Captain Marvel and Superhero Empowerment
An interview with Kelly Sue DeConnick, excerpted from "Project Superhero."
Posted Mar 07, 2019
Marvel's next blockbuster comic book movie adaptation is "Captain Marvel," who also figures to feature big in "Avengers: Endgame." I'll admit that I wasn't actually a huge fan of Captain Marvel in the comics, regardless of gender or version (I'm looking at you Mar-Vell, Monica Rambeau, Genis-Vell, Phyla-Vell, Khn'nr, Noh-Varr, and Carol Danvers). That is, until I discovered the Carol Danvers Captain Marvel of writer Kelly Sue DeConnick. Her version of the hero and the stories she told within the pages of "Captain Marvel" blew me away.
Kelly Sue DeConnick's Captain Marvel was a paradigm changer for the character and laid the groundwork for the Marvel movie. So, when I was writing my YA book "Project Superhero" and looking for inspirational and empowering folks for my 13-year-old protagonist "Jessie" to interview, I reached out to Kelly Sue back in 2012. To her credit and my everlasting gratitude, Kelly Sue was keen to participate in my project, which involved getting a letter and responding as with a real teen girl.
Kelly Sue's Captain Marvel is a great role model for empowerment and achievement especially for girls and women. What follows below is an excerpt from "Project Superhero" containing the correspondence between the real life Kelly Sue DeConnick and the fictional Jessie.
Monday, April 6 (Perseverance)
This is a MARVEL-ous diary entry! Captain Marvel, that is! Cade is feeling better and I got an answer back from Captain Marvel writer Kelly Sue DeConnick!
Dear Kelly Sue,
Wow. I am super excited to write to you. I’ve just read a bunch of your Captain Marvel comics—your stories are something else!
I didn’t really know much about Captain Marvel at all before, actually, even though the character has been a Marvel hero since 1967. But when I learned about the science fiction bits and how Captain Marvel gets power from an alien “Kree” technology and then Ricki (she works at Curious Comics where I get all my books and she’s awesome) told me about how your Captain Marvel—Carol Danvers—is such an amazing female superhero! It’s cool how you took Ms. Marvel and morphed her into Captain Marvel! It really made me want to ask you some stuff!
For a school project, I am trying to sort out what it would take to get the abilities of a human superhero. I settled on Batgirl. (BTW, don’t get me started. It was a whole thing all on its own trying to pick one superhero to focus on.)
I’m trying to train to be a superhero, but my friend Audrey thinks a better idea is to build a superhero. Her fave is Iron Man. She’s been reading Iron Man forever and was super stoked when Pepper Potts got her own suit to use.
Audrey’s mom is a biomedical engineer and Audrey wants to build an exoskeleton like Iron Man. “Ambitious much?” I asked. But anyway it’s a cool project. Sorry, got a little off track. Thanks for considering my questions!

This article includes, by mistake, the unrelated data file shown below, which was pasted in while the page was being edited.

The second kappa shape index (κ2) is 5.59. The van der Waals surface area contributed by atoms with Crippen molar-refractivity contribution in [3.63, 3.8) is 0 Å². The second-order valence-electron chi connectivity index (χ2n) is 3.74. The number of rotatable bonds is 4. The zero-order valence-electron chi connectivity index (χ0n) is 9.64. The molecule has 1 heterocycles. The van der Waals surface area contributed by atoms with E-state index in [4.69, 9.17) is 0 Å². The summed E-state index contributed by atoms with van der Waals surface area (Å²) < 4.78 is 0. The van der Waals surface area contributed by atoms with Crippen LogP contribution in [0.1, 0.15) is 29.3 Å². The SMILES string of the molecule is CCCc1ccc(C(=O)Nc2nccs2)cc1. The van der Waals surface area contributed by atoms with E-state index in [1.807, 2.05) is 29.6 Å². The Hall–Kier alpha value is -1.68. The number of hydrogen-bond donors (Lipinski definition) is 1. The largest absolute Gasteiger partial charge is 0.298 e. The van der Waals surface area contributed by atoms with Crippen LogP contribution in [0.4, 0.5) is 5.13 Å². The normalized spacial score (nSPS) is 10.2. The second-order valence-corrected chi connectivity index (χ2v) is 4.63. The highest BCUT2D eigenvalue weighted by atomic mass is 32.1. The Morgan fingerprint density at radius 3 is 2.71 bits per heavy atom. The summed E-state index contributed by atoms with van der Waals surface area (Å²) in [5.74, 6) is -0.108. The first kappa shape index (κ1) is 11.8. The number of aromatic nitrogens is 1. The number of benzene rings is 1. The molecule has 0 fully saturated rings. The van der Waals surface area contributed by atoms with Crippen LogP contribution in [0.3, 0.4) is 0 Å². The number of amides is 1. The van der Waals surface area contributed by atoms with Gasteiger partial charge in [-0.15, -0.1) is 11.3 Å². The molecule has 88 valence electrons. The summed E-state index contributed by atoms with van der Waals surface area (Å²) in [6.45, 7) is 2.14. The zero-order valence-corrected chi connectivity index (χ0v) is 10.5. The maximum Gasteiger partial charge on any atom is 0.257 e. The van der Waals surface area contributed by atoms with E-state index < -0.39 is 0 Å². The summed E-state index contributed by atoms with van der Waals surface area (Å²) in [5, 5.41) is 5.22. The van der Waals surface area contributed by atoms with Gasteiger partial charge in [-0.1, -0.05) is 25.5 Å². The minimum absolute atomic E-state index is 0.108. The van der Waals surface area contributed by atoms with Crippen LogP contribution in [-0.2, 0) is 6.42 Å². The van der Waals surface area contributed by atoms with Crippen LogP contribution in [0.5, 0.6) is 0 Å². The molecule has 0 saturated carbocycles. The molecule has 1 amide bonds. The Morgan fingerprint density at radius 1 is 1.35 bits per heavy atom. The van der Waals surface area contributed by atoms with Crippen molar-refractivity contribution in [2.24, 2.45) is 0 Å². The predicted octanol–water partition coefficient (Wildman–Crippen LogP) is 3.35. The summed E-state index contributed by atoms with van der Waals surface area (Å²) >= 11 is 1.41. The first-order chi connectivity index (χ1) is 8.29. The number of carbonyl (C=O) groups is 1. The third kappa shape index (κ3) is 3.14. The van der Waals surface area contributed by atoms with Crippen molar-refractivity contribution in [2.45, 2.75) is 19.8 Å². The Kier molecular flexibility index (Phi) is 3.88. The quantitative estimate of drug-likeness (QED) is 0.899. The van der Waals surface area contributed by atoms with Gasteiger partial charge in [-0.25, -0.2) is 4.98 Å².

Do you think it’s better to become, to be, or to build a superhero?
As tempting as it is, I think it’s a mistake to compare our experiences for what is “best.” What’s best for us is who we are. Each of our challenges is unique and we are uniquely qualified to live our lives our “best.” If there’s a lesson to be learned from Carol, I think that’s it.
Maybe it sounds goofy, because you are writing Captain Marvel, but who is your favorite superhero? Is it different now from when you were my age? (I’m 13.)
It’s not goofy! When I was 13, my favorite superhero was probably Wonder Woman. I was born in 1970 and so the Linda Carter "Wonder Woman" TV show got its hooks in me early. These days it’s hard to say. Probably Captain Marvel, though!
Is Captain Marvel the most powerful superhero you can imagine?
She’s not, actually. But I don’t really want her to be. You follow? If she were the most powerful being in the universe, it would be hard to imagine situations in which she was challenged and Carol’s challenges are the opportunities she has to learn and grow. Just like you and me, huh?
I think one of the things that makes Carol special to me is that I find her relatable. I can imagine that her thoughts, emotions, and experiences are something like my own. If she were the most powerful being in the universe...well, we wouldn’t have very much in common then.
What does it feel like to write a girl superhero who’s so amazing?
It feels pretty good.
Did you always want to write comic books? Like even when you were a teenager? Is it fun?
I didn’t. When I was your age, I wanted to be an actor. My degree is actually in theater. I love my job, though. It’s hard work, but it’s fun and especially rewarding when I get letters from curious girls like you, Jessie.
I look forward to watching you punch holes in the sky.
I really like how Kelly Sue describes Captain Marvel as relatable. Just like I’ve been doing with Batgirl.
But I never thought of it quite the way she describes it: how heroes and superheroes can be so strong but still have weaknesses and fears.
But they go and do things anyway.
(c) E. Paul Zehr (2019)